This page contains information about locations where Disciples are responding to Disaster. Links to information about specific communities are at the bottom of the page. If you are looking for information about how to respond or prepare for disaster, the book Help and Hope: Disaster Preparedness and Response Tools for Congregations is an excellent resource. Published by Chalice Press and produced in cooperation with Week of Compassion and Church World Service, this book provides resources, narrative stories, and practical guidelines from contributors with a rich variety of backgrounds and perspectives. It will help any individual or congregation understand and engage more appropriately and effectively in the cycle of disaster preparedness, response, and recovery. Thanks to Chalice Press for giving permission for us to share chapter 8, “Knowing When to Stay and When to Go: A Guide to Volunteering.”
Most communities are able to help their own members following small disasters. Localized tornado damage or an apartment building fire, for example, are devastating to those who are affected. Neighbors and existing service agencies within the community are generally able to provide the assistance necessary to make a recovery. There comes a point for any community, however, where a disaster of a certain size or magnitude leaves more damage and devastation than the community is able to respond to on its own. In these circumstances, Disciples Volunteering seeks to be appropriately and flexibly responsive. Because needs vary and change as communities recover, Disciples Volunteering works with local leadership and ecumenical partners to match gifts, resources, and skills with identified needs. A number of factors also influence the level of involvement Disciples Volunteering has in the recovery effort.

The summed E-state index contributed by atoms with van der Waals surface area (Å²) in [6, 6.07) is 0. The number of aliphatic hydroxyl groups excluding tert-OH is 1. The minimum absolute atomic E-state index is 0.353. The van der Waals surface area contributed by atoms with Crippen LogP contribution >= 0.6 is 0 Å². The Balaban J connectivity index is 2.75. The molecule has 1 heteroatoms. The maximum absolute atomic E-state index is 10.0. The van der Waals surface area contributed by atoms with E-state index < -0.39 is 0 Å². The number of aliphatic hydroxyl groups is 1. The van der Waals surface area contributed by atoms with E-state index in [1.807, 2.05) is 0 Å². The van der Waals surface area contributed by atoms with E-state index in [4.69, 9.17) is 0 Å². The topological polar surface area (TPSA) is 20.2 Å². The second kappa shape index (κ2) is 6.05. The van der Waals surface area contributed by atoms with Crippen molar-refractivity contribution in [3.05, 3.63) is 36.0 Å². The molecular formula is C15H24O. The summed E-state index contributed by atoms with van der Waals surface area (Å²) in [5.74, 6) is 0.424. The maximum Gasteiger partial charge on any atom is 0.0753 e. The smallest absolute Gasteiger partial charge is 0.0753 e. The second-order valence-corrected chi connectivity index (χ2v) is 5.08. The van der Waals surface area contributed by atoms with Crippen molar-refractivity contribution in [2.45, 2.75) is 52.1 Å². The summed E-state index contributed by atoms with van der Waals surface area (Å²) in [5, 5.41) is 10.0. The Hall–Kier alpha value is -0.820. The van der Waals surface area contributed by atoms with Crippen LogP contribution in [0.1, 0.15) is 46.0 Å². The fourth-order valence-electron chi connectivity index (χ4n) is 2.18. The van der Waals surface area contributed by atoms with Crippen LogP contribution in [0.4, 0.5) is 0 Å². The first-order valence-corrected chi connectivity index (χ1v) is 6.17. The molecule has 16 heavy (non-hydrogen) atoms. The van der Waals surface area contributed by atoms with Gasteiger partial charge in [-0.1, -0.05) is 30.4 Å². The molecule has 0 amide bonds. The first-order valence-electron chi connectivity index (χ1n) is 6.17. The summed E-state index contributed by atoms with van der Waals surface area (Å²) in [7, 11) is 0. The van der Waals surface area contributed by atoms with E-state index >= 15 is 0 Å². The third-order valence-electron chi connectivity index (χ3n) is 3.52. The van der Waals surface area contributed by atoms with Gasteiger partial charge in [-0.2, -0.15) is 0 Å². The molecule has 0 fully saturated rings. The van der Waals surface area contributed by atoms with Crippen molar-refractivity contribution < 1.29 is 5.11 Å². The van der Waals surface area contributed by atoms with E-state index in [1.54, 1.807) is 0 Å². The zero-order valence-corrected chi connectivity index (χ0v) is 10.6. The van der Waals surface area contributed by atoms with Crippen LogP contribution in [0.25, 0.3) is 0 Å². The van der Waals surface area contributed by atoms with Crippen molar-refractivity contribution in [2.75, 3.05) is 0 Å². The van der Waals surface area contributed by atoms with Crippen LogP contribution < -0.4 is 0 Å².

Mission Stations are long term commitments between Disciples Volunteering, Week of Compassion, the Area or Region involved, and the local congregation(s). In these locations, a Disciples congregation is providing housing for out of town Mission Groups and Disciples Volunteering is closely involved in the on-going service offered through the Mission Station.
Ecumenical Responses are led by faith based organizations with which Disciples Volunteering often collaborate. All of our responses are ecumenical; the difference is that Disciples Volunteering’s primary involvement in these on-going recovery efforts is through calling and sending Mission Teams to serve under the leadership of our partners.
Referrals are made to recovering communities where Disciples Volunteering is not closely involved. There are a variety of reasons for this. The responses to many new disasters often start as referrals because an ecumenical effort has not yet been coordinated. Sometimes, local efforts have been sufficient in coordinating the recovery and the request from us is simply to point Mission Teams to their community.
[Mission Stations moved to “Servants Needed” page.]